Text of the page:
When designing our mobile application testing strategy, it is important to consider that: it is not all about the devices – it IS about all the devices.
The distinction comes from the fact that it is not possible to “brute force” test all the combinations of devices and operating systems. And just not testing? That is not a prudent option either.
For a bit of visualization, take a look at:
Our test strategy needs to be intelligent and thoughtful, the result of investigation, analysis and consideration, designed to drive us towards ‘good enough’ quality for our (business) purposes at a specific point in time.
We have to be smart about it.
All Are Not Equal Under Test
Whether we are testing an app that is for public consumption or one that will be only used by the business users within our company, we need information about those users and their requirements. Having operational data or specific requirements pertaining to what the hardware and mobile operating systems must be, or what is allowed to be, can go a long ways to prioritizing our testing. Additionally, understanding or profiling our users and their usage patterns will also provide valuable input.
From this information, these requirements, we can assume that we will find criteria by which we can prioritize the platforms we need to test our application upon.
Platform = specific device + a viable operating system for that device
To meet our test strategy goal above, we will need to perform the appropriately responsible amount of testing on an appropriately responsible number of platforms. By merging our supported platform requirements with our user profiles and their usage patterns, we will be able to matrix sets or groups of supported platforms with amounts or degrees of testing effort.
Using an example of three groups, we might have a conceptual matrix like the following:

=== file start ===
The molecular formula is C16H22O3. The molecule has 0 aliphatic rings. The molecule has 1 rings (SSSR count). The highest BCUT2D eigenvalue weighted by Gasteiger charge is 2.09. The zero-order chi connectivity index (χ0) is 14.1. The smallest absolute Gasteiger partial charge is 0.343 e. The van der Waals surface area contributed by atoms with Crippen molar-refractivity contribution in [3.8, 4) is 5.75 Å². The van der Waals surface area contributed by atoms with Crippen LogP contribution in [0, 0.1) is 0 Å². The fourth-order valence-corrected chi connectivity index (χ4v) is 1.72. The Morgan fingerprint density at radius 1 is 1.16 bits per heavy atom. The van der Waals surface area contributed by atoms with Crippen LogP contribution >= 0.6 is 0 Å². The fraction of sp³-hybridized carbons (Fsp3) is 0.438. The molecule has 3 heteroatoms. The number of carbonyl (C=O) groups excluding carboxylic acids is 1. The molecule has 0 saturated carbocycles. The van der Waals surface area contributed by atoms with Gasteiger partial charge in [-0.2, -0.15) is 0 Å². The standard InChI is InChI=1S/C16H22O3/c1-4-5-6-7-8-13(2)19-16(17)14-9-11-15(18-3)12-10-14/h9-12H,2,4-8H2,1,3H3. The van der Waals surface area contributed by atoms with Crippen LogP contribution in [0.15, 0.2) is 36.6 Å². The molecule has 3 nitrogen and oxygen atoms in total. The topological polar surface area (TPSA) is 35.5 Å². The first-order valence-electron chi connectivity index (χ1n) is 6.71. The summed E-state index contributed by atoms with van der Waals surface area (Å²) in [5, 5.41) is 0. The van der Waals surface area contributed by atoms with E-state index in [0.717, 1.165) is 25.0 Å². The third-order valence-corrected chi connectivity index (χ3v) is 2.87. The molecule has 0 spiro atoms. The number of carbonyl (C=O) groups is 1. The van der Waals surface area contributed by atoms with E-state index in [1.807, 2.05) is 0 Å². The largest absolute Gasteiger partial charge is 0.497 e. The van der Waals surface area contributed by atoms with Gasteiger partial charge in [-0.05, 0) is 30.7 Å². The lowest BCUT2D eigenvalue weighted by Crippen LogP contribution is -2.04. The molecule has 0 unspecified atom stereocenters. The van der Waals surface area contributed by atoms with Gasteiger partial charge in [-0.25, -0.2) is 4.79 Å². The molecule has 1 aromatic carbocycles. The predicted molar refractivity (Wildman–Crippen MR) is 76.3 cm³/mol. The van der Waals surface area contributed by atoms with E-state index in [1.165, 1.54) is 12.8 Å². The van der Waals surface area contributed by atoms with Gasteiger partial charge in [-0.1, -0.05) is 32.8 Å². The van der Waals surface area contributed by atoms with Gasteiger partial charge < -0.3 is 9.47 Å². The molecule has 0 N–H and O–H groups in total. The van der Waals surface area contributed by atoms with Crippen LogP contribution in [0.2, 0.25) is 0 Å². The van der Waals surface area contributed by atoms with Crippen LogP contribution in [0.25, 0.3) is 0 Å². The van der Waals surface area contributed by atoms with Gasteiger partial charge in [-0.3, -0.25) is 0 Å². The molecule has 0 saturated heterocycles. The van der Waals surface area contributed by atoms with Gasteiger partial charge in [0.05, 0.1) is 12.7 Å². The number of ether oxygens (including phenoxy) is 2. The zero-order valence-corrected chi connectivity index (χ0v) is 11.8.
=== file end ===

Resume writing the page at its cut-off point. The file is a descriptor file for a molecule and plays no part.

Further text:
Then, for each group, we might define the types and level of testing in each as:
Note: We might also achieve further effort reductions, with little additional risk, by performing an analysis to identify “like” sub-groups of platforms that are so alike that we might reasonably select a single platform to test upon as the “sub-group representative”.
Process Multiplier Considerations
To manage the amount of test effort required for the project, we need to also be aware that the number of devices and operating systems can weigh heavily on some areas of our testing process.
For example, when isolating our defects, when they come back not-repro, or when re-testing them once they are fixed, do we:
- Check all the platforms to see where the bug is present?
- Just look at the platform where we found the bug?
- Check on one other “like” platform?
- Check on another “like” platform and an “unlike” platform?
The “gotcha” is, of course, the more platforms we crosscheck the bug on, each time it comes past us, the more effort we have to put in. But the fewer we check, the more risk we are taking.
Balancing Tools & Automation
Another example where large numbers of potential test platforms require thoughtful management of effort is when it comes to tools and automation.
Ideally, automation should be able to save us effort across the table above by helping us automate large chunks of tests that can then be run “auto-magically” across multiple platforms, even simultaneously. However, device emulators and simulators are not the real deal and as such they will each have their own quirks and differences that will impact the test results.
For best results and risk mitigation, we should plan a balance of virtual and on-device testing, with a balance of automated and manual testing, using a mix of home-grown, free/open-source, and COTS tools.
Training For Mobile
There is an ever-changing body of knowledge around mobile testing pertaining to the tricks, tools, design requirements, and gotchas for the platforms of today and yesterday.
We need to ensure that our teams are up-to-speed and ready to test mobile applications across a wide-range of platforms, while keeping the test results clean and detailed enough to provide the developers the information they need to efficiently fix the issues. And, of course, the more platforms we have to support, the larger the knowledge base each tester needs to absorb and maintain.
Our test strategy should reference what knowledge is expected to be captured, communicated and maintained outside of our heads, and how.
So it IS about all the devices, but not in the sense that we should try to test everything on as many platforms as we can get our hands on.
Because of the proliferation of devices and operating systems, our test strategy needs to have a “smart” approach for testing our mobile applications to get the maximum return on investment while minimizing risk.